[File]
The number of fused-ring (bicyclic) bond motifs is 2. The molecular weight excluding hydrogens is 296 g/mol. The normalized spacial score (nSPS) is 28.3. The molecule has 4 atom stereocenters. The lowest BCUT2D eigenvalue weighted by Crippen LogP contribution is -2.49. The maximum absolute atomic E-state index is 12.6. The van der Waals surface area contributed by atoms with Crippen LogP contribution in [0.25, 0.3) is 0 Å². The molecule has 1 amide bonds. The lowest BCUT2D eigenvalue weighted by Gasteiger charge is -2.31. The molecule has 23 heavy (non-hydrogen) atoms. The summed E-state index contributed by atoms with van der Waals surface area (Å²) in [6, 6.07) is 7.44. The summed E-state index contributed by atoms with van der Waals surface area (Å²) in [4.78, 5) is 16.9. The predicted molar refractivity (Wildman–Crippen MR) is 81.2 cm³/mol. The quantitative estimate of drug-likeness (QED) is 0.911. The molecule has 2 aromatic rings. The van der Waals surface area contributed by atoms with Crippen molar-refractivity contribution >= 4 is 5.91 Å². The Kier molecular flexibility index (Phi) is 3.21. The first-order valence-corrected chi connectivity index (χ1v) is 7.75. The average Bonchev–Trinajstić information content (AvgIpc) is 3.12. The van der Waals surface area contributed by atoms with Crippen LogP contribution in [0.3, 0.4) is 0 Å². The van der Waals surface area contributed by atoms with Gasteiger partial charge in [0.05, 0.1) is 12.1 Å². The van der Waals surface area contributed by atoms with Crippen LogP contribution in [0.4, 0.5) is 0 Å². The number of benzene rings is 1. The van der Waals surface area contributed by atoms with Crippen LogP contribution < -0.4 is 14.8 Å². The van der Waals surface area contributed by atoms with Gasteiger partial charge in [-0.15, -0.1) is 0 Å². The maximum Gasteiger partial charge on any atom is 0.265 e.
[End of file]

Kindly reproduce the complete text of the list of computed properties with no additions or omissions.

The number of fused-ring (bicyclic) bond motifs is 2. The molecular weight excluding hydrogens is 296 g/mol. The normalized spacial score (nSPS) is 28.3. The molecule has 4 atom stereocenters. The lowest BCUT2D eigenvalue weighted by Crippen LogP contribution is -2.49. The maximum absolute atomic E-state index is 12.6. The van der Waals surface area contributed by atoms with Crippen LogP contribution in [0.25, 0.3) is 0 Å². The molecule has 1 amide bonds. The lowest BCUT2D eigenvalue weighted by Gasteiger charge is -2.31. The molecule has 23 heavy (non-hydrogen) atoms. The summed E-state index contributed by atoms with van der Waals surface area (Å²) in [6, 6.07) is 7.44. The summed E-state index contributed by atoms with van der Waals surface area (Å²) in [4.78, 5) is 16.9. The predicted molar refractivity (Wildman–Crippen MR) is 81.2 cm³/mol. The quantitative estimate of drug-likeness (QED) is 0.911. The molecule has 2 aromatic rings. The van der Waals surface area contributed by atoms with Crippen molar-refractivity contribution >= 4 is 5.91 Å². The Kier molecular flexibility index (Phi) is 3.21. The first-order valence-corrected chi connectivity index (χ1v) is 7.75. The average Bonchev–Trinajstić information content (AvgIpc) is 3.12. The van der Waals surface area contributed by atoms with Crippen LogP contribution in [0.3, 0.4) is 0 Å². The van der Waals surface area contributed by atoms with Gasteiger partial charge in [0.05, 0.1) is 12.1 Å². The van der Waals surface area contributed by atoms with Crippen LogP contribution in [0.4, 0.5) is 0 Å². The number of benzene rings is 1. The van der Waals surface area contributed by atoms with Crippen LogP contribution < -0.4 is 14.8 Å². The van der Waals surface area contributed by atoms with Gasteiger partial charge in [-0.15, -0.1) is 0 Å². The maximum Gasteiger partial charge on any atom is 0.265 e.